A Day in the Flax Fields

I often get to spend time with Greg Grahn, owner of North American Nutrition (and goldenflax.com), and experience his passion for flaxseed. His passion can sometimes be difficult to portray on the website and within its contents. Spend a few hours with him and it will become very clear how important producing quality golden flaxseed is to him and his family.

My most recent experience was taking some time to get some new photos for the website Flaxseed Field Flowersand being in a vehicle with him as he analyzed the fields providing commentary. It was during the bloom and we managed to photograph the fields on what was probably the best day for it. We photographed the plants at their most beautiful stage. There is no sight like it if you’ve never experienced it.

As we drove around Greg pointed out the fields that had been planted and he noted dates and weather conditions when they were planted and showed how that affected growth in certain areas. He already has it mapped out as to how he will harvest. Harvest for him is a very simple process but to an onlooker, what he does is really not all that simple. I often refer to him as the “flax whisperer”. As much as he knows about the growth and plans out the season in preparation for harvest, he’ll be the first to tell you that Mother Nature gets the last say in any farming process.

We moved from field to field and I wished I had a tape recorder as he made his comments. He pointed out problem areas where he would have to bypass due to various conditions such as immature plants, or low density areas, which this year is surprisingly few and far between when we consider the rain we have experienced. Overall, the crops look very good for a healthy harvest.

We drove around looking at fields that were on a rotation and he talked about how the fields would be sowed into flax the following year or the year after that. Rotation is important to flax growth and Greg fully understands the value of holding back a field an extra year to be sure the flax that is grown the following year will be premium quality golden flaxseed.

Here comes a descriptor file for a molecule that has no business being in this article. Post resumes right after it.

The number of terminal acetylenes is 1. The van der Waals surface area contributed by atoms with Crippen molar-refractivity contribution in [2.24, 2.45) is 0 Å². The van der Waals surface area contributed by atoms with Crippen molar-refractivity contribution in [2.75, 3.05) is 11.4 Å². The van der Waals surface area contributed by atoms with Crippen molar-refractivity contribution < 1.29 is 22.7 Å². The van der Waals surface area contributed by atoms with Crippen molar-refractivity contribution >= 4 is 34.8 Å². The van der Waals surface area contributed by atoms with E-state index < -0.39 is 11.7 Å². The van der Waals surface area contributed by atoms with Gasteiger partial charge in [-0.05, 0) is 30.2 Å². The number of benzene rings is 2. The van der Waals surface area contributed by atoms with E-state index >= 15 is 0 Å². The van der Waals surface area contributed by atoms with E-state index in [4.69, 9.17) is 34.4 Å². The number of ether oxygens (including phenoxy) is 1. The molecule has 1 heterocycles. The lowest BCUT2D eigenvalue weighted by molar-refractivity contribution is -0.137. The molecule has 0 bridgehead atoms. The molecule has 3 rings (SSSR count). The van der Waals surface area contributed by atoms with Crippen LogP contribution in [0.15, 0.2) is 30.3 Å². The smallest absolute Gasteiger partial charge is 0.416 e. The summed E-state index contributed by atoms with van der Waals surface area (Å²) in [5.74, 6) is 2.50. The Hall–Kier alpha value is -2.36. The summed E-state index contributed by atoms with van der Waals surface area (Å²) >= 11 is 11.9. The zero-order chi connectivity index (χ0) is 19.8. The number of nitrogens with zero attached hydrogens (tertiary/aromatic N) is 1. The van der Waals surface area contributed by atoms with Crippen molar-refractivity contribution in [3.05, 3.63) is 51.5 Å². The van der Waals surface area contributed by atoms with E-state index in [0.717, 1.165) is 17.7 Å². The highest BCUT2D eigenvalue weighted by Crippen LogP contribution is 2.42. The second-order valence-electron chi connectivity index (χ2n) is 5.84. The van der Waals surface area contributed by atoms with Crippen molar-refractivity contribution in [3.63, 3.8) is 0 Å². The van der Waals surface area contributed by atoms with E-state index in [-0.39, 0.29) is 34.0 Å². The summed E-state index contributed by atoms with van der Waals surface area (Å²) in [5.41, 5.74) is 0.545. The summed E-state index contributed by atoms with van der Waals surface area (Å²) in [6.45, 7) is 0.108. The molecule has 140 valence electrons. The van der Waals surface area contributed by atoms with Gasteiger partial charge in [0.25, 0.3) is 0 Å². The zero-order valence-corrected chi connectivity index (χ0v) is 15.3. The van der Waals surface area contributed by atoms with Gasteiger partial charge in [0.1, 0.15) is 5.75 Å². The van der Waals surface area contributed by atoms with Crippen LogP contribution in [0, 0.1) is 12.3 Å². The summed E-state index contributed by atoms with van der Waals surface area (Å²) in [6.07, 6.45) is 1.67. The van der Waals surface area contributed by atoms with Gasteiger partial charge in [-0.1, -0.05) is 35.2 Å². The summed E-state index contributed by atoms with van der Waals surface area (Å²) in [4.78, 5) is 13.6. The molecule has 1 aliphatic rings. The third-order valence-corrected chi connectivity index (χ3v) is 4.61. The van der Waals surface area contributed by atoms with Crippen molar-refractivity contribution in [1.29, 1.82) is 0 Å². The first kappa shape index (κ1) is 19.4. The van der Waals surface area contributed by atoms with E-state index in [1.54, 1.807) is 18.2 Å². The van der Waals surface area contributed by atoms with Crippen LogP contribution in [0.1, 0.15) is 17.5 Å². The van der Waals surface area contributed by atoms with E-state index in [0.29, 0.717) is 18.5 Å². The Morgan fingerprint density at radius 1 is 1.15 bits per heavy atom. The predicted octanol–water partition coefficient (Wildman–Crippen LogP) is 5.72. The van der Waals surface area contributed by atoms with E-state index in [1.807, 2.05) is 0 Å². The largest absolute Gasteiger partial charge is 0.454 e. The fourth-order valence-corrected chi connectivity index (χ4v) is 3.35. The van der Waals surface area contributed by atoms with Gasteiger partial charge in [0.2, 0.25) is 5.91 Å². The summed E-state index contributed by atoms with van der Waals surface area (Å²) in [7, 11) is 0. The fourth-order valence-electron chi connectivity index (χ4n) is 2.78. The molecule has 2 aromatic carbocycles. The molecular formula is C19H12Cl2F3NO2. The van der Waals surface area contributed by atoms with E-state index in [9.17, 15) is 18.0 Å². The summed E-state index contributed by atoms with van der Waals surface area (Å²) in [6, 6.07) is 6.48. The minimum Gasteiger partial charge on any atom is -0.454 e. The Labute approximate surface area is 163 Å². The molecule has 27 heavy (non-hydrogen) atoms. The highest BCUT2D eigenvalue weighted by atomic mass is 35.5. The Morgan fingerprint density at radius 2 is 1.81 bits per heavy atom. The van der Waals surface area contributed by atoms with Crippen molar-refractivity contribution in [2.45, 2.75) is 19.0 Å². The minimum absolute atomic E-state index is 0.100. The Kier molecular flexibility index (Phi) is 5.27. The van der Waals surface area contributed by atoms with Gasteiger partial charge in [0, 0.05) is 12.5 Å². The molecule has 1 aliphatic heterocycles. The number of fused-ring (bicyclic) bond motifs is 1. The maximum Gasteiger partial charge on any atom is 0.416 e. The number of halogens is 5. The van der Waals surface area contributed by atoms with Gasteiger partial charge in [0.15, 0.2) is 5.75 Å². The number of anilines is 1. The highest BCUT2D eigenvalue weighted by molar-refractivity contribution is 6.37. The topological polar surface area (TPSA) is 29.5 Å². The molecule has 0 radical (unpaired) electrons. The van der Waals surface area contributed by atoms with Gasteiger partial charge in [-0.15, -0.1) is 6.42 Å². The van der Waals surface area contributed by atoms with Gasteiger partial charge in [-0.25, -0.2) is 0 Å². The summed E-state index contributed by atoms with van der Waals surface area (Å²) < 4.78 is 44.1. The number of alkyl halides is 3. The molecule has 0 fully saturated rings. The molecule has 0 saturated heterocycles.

Greg also uses a process that is really only available in very few areas of the USA that involves planting the flaxseed within bluegrass sod. Bluegrass sod is farmed extensively for lawn seed in Northern Minnesota and provides some essential additions to the flaxseed growth process. Because of his knowledge of the Bluegrass industry he has also incorporated a number of the cleaning processes used for bluegrass into his flaxseed cleaning process. You’ll notice the difference if you ever have bought or buy flaxseed from anyone else. Greg’s screenings (rejected flax from the cleaning process) still qualifies as grade #1 when sold to the elevator.

One of the things I think people understand the least about Greg and his family is how much time they put into the flaxseed process. When we were finished with our photograph session and field tour we returned back to North American Nutrition’s production facility where his wife Arlene was busy packaging up orders for the day with daughter C.J. helping at her side. As we were having lunch we discussed his trip earlier in the year to the 2010 Flax Institute at the University of North Dakota. He said he attends the Flax Institute to ensure that he stays on top of the studies that are made available about flaxseed growth as well as preventative uses in treating cancer, which was one of the focuses of this year’s conference.